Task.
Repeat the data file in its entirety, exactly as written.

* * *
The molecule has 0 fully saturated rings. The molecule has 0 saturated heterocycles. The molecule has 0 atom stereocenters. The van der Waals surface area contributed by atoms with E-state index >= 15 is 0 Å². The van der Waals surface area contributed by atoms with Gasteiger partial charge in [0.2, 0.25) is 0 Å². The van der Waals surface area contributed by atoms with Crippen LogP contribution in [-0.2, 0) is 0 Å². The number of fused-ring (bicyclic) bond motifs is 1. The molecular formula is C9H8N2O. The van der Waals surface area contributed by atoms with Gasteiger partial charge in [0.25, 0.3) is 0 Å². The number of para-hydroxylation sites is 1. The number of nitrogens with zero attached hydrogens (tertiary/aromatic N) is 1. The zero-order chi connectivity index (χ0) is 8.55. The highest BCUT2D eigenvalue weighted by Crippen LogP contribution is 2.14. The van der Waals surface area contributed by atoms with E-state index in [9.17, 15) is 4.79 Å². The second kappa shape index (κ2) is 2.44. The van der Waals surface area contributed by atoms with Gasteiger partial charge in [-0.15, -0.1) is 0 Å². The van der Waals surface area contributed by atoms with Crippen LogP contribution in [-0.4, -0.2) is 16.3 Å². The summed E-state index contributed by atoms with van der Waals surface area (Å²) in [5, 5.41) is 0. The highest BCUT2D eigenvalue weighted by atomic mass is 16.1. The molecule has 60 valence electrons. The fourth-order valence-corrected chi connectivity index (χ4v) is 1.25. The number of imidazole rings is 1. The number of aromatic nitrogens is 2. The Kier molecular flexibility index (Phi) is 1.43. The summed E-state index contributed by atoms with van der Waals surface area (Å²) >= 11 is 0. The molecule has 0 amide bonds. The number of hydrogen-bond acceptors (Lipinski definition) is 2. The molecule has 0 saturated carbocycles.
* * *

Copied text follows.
The molecule has 0 fully saturated rings. The molecule has 0 saturated heterocycles. The molecule has 0 atom stereocenters. The van der Waals surface area contributed by atoms with E-state index >= 15 is 0 Å². The van der Waals surface area contributed by atoms with Gasteiger partial charge in [0.2, 0.25) is 0 Å². The van der Waals surface area contributed by atoms with Crippen LogP contribution in [-0.2, 0) is 0 Å². The number of fused-ring (bicyclic) bond motifs is 1. The molecular formula is C9H8N2O. The van der Waals surface area contributed by atoms with Gasteiger partial charge in [0.25, 0.3) is 0 Å². The number of para-hydroxylation sites is 1. The number of nitrogens with zero attached hydrogens (tertiary/aromatic N) is 1. The zero-order chi connectivity index (χ0) is 8.55. The highest BCUT2D eigenvalue weighted by Crippen LogP contribution is 2.14. The van der Waals surface area contributed by atoms with E-state index in [9.17, 15) is 4.79 Å². The second kappa shape index (κ2) is 2.44. The van der Waals surface area contributed by atoms with Gasteiger partial charge in [-0.15, -0.1) is 0 Å². The van der Waals surface area contributed by atoms with Crippen LogP contribution in [-0.4, -0.2) is 16.3 Å². The summed E-state index contributed by atoms with van der Waals surface area (Å²) in [5, 5.41) is 0. The highest BCUT2D eigenvalue weighted by atomic mass is 16.1. The molecule has 60 valence electrons. The fourth-order valence-corrected chi connectivity index (χ4v) is 1.25. The number of imidazole rings is 1. The number of aromatic nitrogens is 2. The Kier molecular flexibility index (Phi) is 1.43. The summed E-state index contributed by atoms with van der Waals surface area (Å²) >= 11 is 0. The molecule has 0 amide bonds. The number of hydrogen-bond acceptors (Lipinski definition) is 2. The molecule has 0 saturated carbocycles.